Referred to as "Solo Damas," which translates as "Ladies Only" because of the statement the bus drivers make when confused men miss the sign and attempt to board, a single-sex bus system in Mexico City, Mexico has been implemented. While this concept may seem strange or antiquated to many American on-lookers north of the border, the introduction of these buses is revolutionary in that it serves to protect women from the frequent sexual harassment they received while aboard the crowded co-ed buses. "It doesn't matter whether you're young, pretty, big, or old. They don't respect you," declared one interviewee on the New York Times video report on the issue as she expressed her disgust over the harassment she experienced and witnessed on public transportation as well as anger over the fact that so many men refused to give up their seats to women with children or the elderly. The harassment went far beyond words, one interviewee explained, noting that some men would be as bold to touch or fondle women on the trains and buses and would, at times, even rub against women as if to mimic sex acts. Women are still allowed to ride co-ed, but many have opted to use the single-sex transportation to avoid the aforementioned. The new buses are safer, though infrequent, sometimes requiring a wait of 20 minutes or more.
Nevertheless, many women in Mexico City are pleased with the results. They have more space on the bus and can avoid the hassle of being objectified when trying to get from point a to point b. Not surprisingly, a few men are less than thrilled. They still must deal with the crowds on buses. Some of the male interviewees on the NY Times video expressed that the buses were long over due, as they too had witnessed countless incidences of disrespectful harassment, yet others, mainly the older respondents, felt that the harassment was typical, just a reflection of being a bearer of the XY chromosomes, as if aggressive sexuality were somehow plugged into their DNA. Others also blamed women, holding them accountable for their own harassment as a result of low-cut blouses or short skirts. Yet in Mexico City's heat, how else would they expect ladies to dress? In spouting off one of the most tired excuses for lack of self control, these interviewees seemingly fell prey to instincts and the fashion industry as opposed to just owning up to their vices. The single-sex bus initiative is one of several attempts for Mexico City to rid itself of state-sponsored machismo. Though women, as in most nations, still make less than men and have limited legal protections against sexual harassment, the government is taking notes. Single-sex subway cars (in limited number) had already been implemented, though mainly as a way of reducing crowds. And though there are only four routes who have single-sex buses, Mexico City is set to expand the program to cover 15 routes total. In addition, the Institute of Women in Mexico City (El Instituto de las Mujeres del Distrito Federal), a government-backed women's advocacy group, has been working closely with the municipal government to institute a public campaign to educate men on the illegality of "inappropriate touching." Mexico City is also set to launch an ordinance in March that will make it easier for women to have legal recourse against men who harass them.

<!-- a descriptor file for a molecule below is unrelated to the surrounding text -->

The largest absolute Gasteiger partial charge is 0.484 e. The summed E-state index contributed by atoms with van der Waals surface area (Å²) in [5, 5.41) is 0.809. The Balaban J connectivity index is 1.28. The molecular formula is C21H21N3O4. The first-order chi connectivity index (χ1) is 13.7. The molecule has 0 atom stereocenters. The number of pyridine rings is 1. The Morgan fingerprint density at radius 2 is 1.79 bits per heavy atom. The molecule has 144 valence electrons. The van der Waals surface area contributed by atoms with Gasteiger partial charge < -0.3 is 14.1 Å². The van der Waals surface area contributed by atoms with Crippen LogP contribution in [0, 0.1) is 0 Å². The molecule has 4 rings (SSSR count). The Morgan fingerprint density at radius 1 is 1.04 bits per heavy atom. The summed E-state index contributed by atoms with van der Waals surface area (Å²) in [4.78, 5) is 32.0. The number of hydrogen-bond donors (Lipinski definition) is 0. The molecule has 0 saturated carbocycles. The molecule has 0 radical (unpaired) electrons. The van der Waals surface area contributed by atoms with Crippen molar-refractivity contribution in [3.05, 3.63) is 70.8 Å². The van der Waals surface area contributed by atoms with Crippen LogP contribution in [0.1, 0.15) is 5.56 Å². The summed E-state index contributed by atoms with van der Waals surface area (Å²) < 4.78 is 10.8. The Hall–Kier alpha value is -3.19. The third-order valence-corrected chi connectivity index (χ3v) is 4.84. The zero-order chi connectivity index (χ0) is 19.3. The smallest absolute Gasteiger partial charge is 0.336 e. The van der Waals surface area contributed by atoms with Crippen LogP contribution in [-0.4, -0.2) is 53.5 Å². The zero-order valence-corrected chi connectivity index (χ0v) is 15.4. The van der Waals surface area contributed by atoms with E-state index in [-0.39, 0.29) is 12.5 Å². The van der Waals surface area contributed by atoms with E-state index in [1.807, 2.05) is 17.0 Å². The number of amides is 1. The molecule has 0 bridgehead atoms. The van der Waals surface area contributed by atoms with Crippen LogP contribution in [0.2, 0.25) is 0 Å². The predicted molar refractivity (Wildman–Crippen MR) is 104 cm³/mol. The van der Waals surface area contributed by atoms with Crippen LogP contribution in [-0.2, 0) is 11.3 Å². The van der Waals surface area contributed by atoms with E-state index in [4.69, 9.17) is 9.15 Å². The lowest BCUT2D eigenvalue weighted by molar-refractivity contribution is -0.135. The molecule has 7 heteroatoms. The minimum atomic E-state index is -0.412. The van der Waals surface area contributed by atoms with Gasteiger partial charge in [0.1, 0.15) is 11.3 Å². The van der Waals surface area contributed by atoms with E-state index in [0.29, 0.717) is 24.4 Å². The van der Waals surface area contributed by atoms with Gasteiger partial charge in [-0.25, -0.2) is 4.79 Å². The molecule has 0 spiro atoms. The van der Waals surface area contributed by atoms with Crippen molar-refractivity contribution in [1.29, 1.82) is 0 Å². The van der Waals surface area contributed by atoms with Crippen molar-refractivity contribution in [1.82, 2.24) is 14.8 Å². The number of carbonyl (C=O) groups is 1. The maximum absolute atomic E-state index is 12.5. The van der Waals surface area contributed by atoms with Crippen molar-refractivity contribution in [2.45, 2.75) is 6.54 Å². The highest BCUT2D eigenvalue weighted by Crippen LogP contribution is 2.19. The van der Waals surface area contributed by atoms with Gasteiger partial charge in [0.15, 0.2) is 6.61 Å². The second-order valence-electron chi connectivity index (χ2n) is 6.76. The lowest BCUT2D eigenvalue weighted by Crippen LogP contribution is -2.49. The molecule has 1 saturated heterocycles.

Considering the highly publicized rape, torture, and murder of women factory workers in La Ciudad Juarez, also referred to by the Spanish term "feminicidios," as well as the less-than subtle sexism prevalent in wedding vows (which they rejected and revised in 2006), and a shaky stance on abortion rights (as abortion was just legalized in Mexico City in 2007, and Mexico City was also the site of the discussions surrounding what it now known as "the global gag rule," which prohibits the application of government funding to agencies to proliferate education and tools for safer sex if they also provide abortions), and not to mention, the element of machismo as an assumed cultural norm, this is a highly progressive step for Mexico.
Now I am just waiting for the same types of buses and subway cars in NYC and DC (ok, every major city in the US lol) where similar street and public transportation harassment is commonplace. I'll keep my fingers crossed :-)
- Wendi Muse